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FELT FOR SALE

Felt & pre felt bats/sheets from £10

Small bags of Alpaca fleece from £2

Special offer

Large sack of Alpaca fleece at £10 each.

Become a member

Join the British Alpaca Society today and become part of our national network dedicated to all things alpaca. Membership offers knowledge, networking and support to help you protect your investment and work towards your own alpaca aspiration.

History of the Alpaca

Alpacas originate from the Altiplano (Spanish for high plain) in west-central South America. Spanning the borders of Peru, Chile and Bolivia, this area of the Andes averages nearly 4000 metres.

Alpacas are one of the camelid species, closely related to the llama. There are four species of South American camelid – Llamas (Lama glama) and alpacas (Vicugna pacos) are domesticated and vicuna (Vicugna vicugna) and guanaco (Lama guanicoe) remain wild and are protected species. All four are found mainly in Peru in the Andes, with smaller numbers in Chile and Bolivia.

Vicuna

It is believed that the alpaca and the llama were domesticated from the wild species vicuna and guanaco over 6000 years ago. The alpaca was developed primarily as a fleece producing animal with meat as a secondary product.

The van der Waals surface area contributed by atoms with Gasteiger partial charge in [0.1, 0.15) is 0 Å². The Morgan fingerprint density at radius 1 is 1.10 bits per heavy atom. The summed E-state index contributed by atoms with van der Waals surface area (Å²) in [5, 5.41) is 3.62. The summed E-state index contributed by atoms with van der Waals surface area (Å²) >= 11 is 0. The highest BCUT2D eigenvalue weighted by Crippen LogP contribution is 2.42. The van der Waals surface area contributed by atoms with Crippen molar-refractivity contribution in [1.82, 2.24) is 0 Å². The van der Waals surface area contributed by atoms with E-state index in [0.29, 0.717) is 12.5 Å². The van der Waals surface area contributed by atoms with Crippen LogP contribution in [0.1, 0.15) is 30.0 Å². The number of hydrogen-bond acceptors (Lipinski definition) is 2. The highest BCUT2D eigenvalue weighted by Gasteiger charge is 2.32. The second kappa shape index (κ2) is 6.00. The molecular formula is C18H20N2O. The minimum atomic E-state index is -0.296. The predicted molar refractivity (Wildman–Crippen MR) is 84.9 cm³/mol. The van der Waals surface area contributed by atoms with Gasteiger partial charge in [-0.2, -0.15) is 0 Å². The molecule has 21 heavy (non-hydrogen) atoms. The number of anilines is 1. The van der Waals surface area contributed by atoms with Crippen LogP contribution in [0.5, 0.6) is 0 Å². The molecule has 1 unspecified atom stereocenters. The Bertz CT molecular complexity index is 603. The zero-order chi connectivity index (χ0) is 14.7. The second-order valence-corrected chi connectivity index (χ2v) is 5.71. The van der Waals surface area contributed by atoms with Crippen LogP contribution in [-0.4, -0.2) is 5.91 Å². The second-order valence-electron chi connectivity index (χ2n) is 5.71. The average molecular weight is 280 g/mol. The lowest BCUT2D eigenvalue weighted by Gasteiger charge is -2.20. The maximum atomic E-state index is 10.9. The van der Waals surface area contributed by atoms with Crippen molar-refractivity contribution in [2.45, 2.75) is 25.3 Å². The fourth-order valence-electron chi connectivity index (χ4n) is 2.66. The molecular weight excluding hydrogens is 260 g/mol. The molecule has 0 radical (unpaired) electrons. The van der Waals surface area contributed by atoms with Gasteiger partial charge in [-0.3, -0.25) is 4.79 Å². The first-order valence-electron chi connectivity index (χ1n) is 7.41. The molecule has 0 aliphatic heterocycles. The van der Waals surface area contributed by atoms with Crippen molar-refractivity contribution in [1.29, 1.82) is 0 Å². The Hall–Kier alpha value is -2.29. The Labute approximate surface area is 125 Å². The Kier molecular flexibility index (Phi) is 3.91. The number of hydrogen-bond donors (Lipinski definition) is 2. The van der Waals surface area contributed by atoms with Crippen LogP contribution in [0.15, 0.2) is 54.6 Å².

The llama was developed primarily as a pack animal and has the ability to carry about 25kg of weight on its back and travel 10-12 miles per day up and down the mountains of the Andes.

There are two types of alpaca:
A huacaya (pronounced wa-ky-ya) alpaca;
A suri alpaca.

Huacaya

Huacaya alpaca

The huacaya appearance is due to its fibre growing vertically out of its skin in small bundles with a tight crimped wave which makes the fleece sit vertically off the skin giving it a ‘Teddy Bear’ look. The huacaya fibre is more akin to a woollen process of manufacture.

Suri

Suri alpaca

The suri appearance is due to its fibre growing out of the skin in bundles/locks without any crimped wave. This makes the suri locks twist and hang down along the flank of the alpaca giving it an appearance much like a Wensleydale sheep. The suri fibre at its best is akin to silk and lends itself to the worsted process of manufacture. It is seeing increasing use in men’s suiting and coats.

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